Here’s a shout out to a great group of creative volunteers who make Fellowship Church an awesome place for FCKids. Every couple of years we remodel our Preschool Building to update and re-innovate all of the spaces. Our latest job was to tackle our Preschool Rooms and the North lobby check-in area. As always it was a joy to see volunteers stream in and offer their talents. I am always amazed at the skills people have and are willing to share with the church. Take a look at some pictures I took of the creative volunteer team in action.

Here’s advice I give to people who ask how we get so many volunteers out to do creative projects like this.

First: Start Small but be Visible
1- Find a creative person, or two, who can work on a small project for you, something that will catch some attention.
2- Put on the finished project a sign that says “Done by Volunteers of “Fellowship Church” (your church name).
3- Put the project out where it can be seen by as many people as possible.
4- Have a sign up sheet beside the project that says something like: “Interested in being involved in a creative project like this? Sign up here and we’ll get you started”
5- Contact the 1 or 2 (or more) that sign up and you’ve suddenly got the workings of a team.

Second: Be Bolder and Bigger
Follow the same steps as above but use your newfound people to make an even bigger scaled project. Use it to attract even more people.

Third: Be Patient
Keep this process up and slowly, but surely, you will find a group of people that you can use to do just about anything. Just don’t expect it all to happen overnight. The team for FCKids took several years to develop and we are continuing to grow.

DIY FC Kids Uncategorized

Wonder and Palette's playroom now open!

Wonder & Palette's Playroom

Preschool Renovation: Part 1
What once was a seldom used area near one of our Preschool lobbies at Fellowship Church, is a space that has now become an interactive playroom for kids to hang out while mom and dad chat and check in before services! All themed by Wonder and Palette!

With a week of work and a lot of volunteers, our team transformed the lobby in time for Easter services. First we removed the old walls, created cubby spaces for the window TV’s, reframed and drywalled the area, cut out the foam core graphics, painted the edges, and placed the final touches from our favorite store…IKEA!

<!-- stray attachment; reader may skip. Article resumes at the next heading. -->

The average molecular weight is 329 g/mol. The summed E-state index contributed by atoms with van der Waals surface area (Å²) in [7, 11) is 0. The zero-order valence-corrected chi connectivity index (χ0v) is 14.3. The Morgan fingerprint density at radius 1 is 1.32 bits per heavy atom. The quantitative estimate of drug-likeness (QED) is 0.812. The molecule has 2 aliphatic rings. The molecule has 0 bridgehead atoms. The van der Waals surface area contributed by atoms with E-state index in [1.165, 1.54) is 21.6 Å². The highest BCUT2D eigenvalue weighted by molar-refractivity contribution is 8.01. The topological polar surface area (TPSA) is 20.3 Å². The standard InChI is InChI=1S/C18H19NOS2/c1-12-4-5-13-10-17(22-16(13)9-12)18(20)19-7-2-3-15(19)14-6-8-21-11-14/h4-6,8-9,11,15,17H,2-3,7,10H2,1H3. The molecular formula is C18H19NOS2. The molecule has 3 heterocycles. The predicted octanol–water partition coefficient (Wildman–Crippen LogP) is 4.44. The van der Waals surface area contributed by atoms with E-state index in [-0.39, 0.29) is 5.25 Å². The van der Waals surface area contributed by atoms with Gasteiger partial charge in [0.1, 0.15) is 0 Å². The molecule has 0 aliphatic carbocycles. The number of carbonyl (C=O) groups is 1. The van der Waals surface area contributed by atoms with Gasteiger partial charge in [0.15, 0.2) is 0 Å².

These updates changed the entire atmosphere in our Preschool lobby. Now, the 2-3 year olds sit down to color while moms and dads meet other moms and dads, and new families immediately see how important their children are to us in FCKids.

Taking on a build project to change the environment of your church may seem like a daunting task, but it makes a big difference in the atmosphere of your church. Think of it like this: you remodel your home to make it comfortable and inviting for yourself and for your guests. In the same way, we remodel the areas of our church to make them more comfortable and inviting for our attendees and visitors.

Over the next few weeks I will share the details of how we made this project come together successfully.

You can use the same graphics we did to decorate your preschool area too! Visit ElevateAtChurch.com to download the full sized Preschool Wall Art and Graphics.

Behind the Scenes DIY Uncategorized

Building Dinosaurs

One of my hobbies is to dabble in sculpting. I find my creative thoughts come easier when I am using my hands to make something. Some things are small (Winnie the Pooh, Lumiere and Cogsworth) and some are large (the mountain in our CCC building)…

But I’ve never tackled a Dinosaur!

DIY Elevate Production Uncategorized

Elevate: Roanoke Jones Logo Development Process

I thought you might like to see how we create the logos you see for each Elevate series. This is the development process we went through to get the Roanoke Jones logo.

Step 1 – Different logo concepts were sketched out and we chose the one that fit best.

Step 2 – The sketch was recreated digitally.

Step 3 – More detail was added to the logo and different variations were created.

Step 4 – The best attributes of each variation were merged into the final design.

Step 5 – Texture and shading were added to the design to arrive at the final logo.

I hope you enjoyed this look at our development process. I am very excited about the Roanoke Jones Series and can’t wait for you to see the rest of it!